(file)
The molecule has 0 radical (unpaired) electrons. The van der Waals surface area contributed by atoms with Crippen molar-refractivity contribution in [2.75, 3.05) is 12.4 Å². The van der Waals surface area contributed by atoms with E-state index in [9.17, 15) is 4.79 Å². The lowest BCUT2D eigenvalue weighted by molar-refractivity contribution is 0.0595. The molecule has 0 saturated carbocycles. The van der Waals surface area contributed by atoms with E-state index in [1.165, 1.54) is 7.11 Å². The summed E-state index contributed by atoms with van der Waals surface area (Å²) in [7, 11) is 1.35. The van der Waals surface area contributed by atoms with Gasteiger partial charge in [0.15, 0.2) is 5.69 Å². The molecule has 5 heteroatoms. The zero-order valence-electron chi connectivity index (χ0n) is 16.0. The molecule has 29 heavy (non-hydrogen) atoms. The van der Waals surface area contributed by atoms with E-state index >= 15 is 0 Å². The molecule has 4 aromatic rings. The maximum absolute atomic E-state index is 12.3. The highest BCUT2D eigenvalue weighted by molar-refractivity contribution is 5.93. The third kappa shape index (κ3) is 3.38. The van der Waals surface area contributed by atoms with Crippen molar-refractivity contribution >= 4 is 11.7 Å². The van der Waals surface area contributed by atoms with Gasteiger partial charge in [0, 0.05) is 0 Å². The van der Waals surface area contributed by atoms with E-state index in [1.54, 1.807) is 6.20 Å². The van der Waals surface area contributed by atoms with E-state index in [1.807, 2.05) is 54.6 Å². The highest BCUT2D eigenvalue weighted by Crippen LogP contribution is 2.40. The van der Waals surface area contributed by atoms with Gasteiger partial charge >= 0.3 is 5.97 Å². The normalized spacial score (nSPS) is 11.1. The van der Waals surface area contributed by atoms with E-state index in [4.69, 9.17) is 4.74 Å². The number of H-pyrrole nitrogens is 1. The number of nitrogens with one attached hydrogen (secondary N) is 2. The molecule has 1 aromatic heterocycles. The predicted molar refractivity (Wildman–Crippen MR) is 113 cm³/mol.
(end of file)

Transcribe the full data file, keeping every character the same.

The molecule has 0 radical (unpaired) electrons. The van der Waals surface area contributed by atoms with Crippen molar-refractivity contribution in [2.75, 3.05) is 12.4 Å². The van der Waals surface area contributed by atoms with E-state index in [9.17, 15) is 4.79 Å². The lowest BCUT2D eigenvalue weighted by molar-refractivity contribution is 0.0595. The molecule has 0 saturated carbocycles. The van der Waals surface area contributed by atoms with E-state index in [1.165, 1.54) is 7.11 Å². The summed E-state index contributed by atoms with van der Waals surface area (Å²) in [7, 11) is 1.35. The van der Waals surface area contributed by atoms with Gasteiger partial charge in [0.15, 0.2) is 5.69 Å². The molecule has 5 heteroatoms. The zero-order valence-electron chi connectivity index (χ0n) is 16.0. The molecule has 29 heavy (non-hydrogen) atoms. The van der Waals surface area contributed by atoms with E-state index >= 15 is 0 Å². The molecule has 4 aromatic rings. The maximum absolute atomic E-state index is 12.3. The highest BCUT2D eigenvalue weighted by molar-refractivity contribution is 5.93. The third kappa shape index (κ3) is 3.38. The van der Waals surface area contributed by atoms with Crippen molar-refractivity contribution >= 4 is 11.7 Å². The van der Waals surface area contributed by atoms with Gasteiger partial charge in [0, 0.05) is 0 Å². The van der Waals surface area contributed by atoms with E-state index in [1.54, 1.807) is 6.20 Å². The van der Waals surface area contributed by atoms with E-state index in [1.807, 2.05) is 54.6 Å². The highest BCUT2D eigenvalue weighted by Crippen LogP contribution is 2.40. The van der Waals surface area contributed by atoms with Gasteiger partial charge >= 0.3 is 5.97 Å². The normalized spacial score (nSPS) is 11.1. The van der Waals surface area contributed by atoms with E-state index in [4.69, 9.17) is 4.74 Å². The number of H-pyrrole nitrogens is 1. The number of nitrogens with one attached hydrogen (secondary N) is 2. The molecule has 1 aromatic heterocycles. The predicted molar refractivity (Wildman–Crippen MR) is 113 cm³/mol.